Monday , June 17 2024
For the Strawberry Alarm Clock, everything old is new again, performed with new and improved musicianship.

Music Review: Strawberry Alarm Clock – Wake Up Where You Are

The Strawberry Alarm Clock, of course, is best remembered for their iconic 1967 hit, “Incense and Peppermints.” It’s well known the song was intended to be only a B side for their “Birdman of Alcatrash” single and the lead singer, 16 year old Greg Munford, wasn’t even a member of the band. Such is the stuff of rock and roll lore.

But after their auspicious debut, SAC never again captured the magic of “Incense and Peppermints.” In part, that’s because the song wasn’t really representative of their sound. In addition, the group never nailed down a consistent musical direction. They fell into duels with their management which led to a series of line-up changes. After cranking out a series of unsuccessful albums, other than various live re-unions on the nostalgia circuit, SAC called it a day. At least, in terms of the recording studio.

Forty years later, SAC goes back to their past in Wake Up Where You Are. The long-awaited collection features long-time members Mark Weitz (keyboards, vocals), George Bunnell (bass, rhythm guitar), Randy Seol (vocals, vibes, percussion), Gene Gunnels (drums, vocals) and Howie Anderson (lead guitar) who joined the band back in 1986. The producer is Steve Bartek who, back in the day, co-wrote many of the SAC’s songs along with his partner, Bunnell.

The first clue that the collection is a bit of a time capsule is the title, an obvious reference to the group’s second album, 1968’s Wake Up…It’s Tomorrow. The second clue is the opening song, the band’s reworking of The Seeds’ “Mr. Farmer,” a cover that will be included on a tribute anthology to the late Sky Saxon. (The Electric Prunes version of The Seeds “Pushin Too Hard,” also planned for the tribute, was released last year.)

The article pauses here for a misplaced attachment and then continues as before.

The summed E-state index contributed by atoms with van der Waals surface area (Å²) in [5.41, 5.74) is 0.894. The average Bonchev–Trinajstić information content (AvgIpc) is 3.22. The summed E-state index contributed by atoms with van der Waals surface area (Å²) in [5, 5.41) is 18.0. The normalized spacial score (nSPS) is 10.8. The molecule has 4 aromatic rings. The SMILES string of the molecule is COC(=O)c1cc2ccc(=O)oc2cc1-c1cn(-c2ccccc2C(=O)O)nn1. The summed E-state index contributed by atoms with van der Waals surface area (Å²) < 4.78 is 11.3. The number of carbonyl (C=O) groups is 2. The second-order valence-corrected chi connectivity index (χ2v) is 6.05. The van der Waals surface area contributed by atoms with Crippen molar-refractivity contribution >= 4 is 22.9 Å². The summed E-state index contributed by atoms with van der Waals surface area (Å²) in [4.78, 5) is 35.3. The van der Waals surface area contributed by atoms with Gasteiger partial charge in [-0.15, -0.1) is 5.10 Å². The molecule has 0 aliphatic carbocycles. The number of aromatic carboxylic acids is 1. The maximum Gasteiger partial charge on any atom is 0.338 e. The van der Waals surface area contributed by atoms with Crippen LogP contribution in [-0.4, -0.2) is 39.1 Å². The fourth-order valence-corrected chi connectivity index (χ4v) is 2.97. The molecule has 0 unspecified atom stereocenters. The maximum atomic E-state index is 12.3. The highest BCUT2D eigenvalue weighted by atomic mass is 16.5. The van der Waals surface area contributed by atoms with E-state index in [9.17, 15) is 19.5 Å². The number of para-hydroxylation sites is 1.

Mainly, the strongest signal we’re going back in time is that the bulk of the offerings are re-workings of album tracks from SAC’s own past. From their first album, Incense and Peppermints, we get the Bunnell, Bartek-penned “Strawberries Mean Love,” “Hummin’ Happy,” and “Birds in My Tree” which ended up as the B-side for the Clock’s second single, “Tomorrow.” Speaking of, while I’m not familiar with many of the original versions of these tracks, I do know “Tomorrow” and the redo here is a more organ oriented arrangement showcasing Weitz.

Other songs from 1968 include “Sit with the Guru,” featuring sitar-like guitar lines. “Barefoot in Baltimore” was culled from the SAC’s third album, The World in a Sea Shell, a co-composition of Weitz and two early mainstays of the band, Roy Freeman and band founder Ed King. But other songs don’t need to be from the ‘60s to sound like they could fit on old fashioned vinyl releases. “Charlotte’s Remains” begs to be heard under strobe lights while inhaling, ah, your favorite incense. “Lose to Live” is a joyous bit of bubblegum that bounces around from one rhythm to another with an overt psychedelic middle. In fact, the psychedelia is one of the most alluring aspects of the production, with guitar work that emulates leads from fellow California axmen from the Airplane and Quicksilver.

Then and now, the Strawberry Alarm Clock doesn’t benefit from strong vocal leads although their harmonies are polished and professional. Their lyrics, as with “World Citizen” and “Drifting Away,” are less than subtle flower power dreamscapes. Their strengths are their individual talents as players. It’s evident the SAC is a full band and not one or two leaders with backing instrumentalists. You can hear this on the two songs serving as bonus tracks, an extended version of “Mr. Farmer” and an even longer version of “Sit with the Guru” with a lengthy drum solo. What has changed most for the band is the fact each of the gents has matured and progressed on their various instruments over the years. Not all the material is perfect psych-pop, but it’s fun to re-visit the innocent, AM side of trippy music. Wake Up Where You Are is something of a full circle project, a statement of one band saying this is where we are now and we’re still in a good mood after all these years.

About Wesley Britton

Check Also

Music Review: The Blues Magoos – ‘Psychedelic Resurrection’

The Blues Magoos return with a more polished edition of psychedelicized garage rock.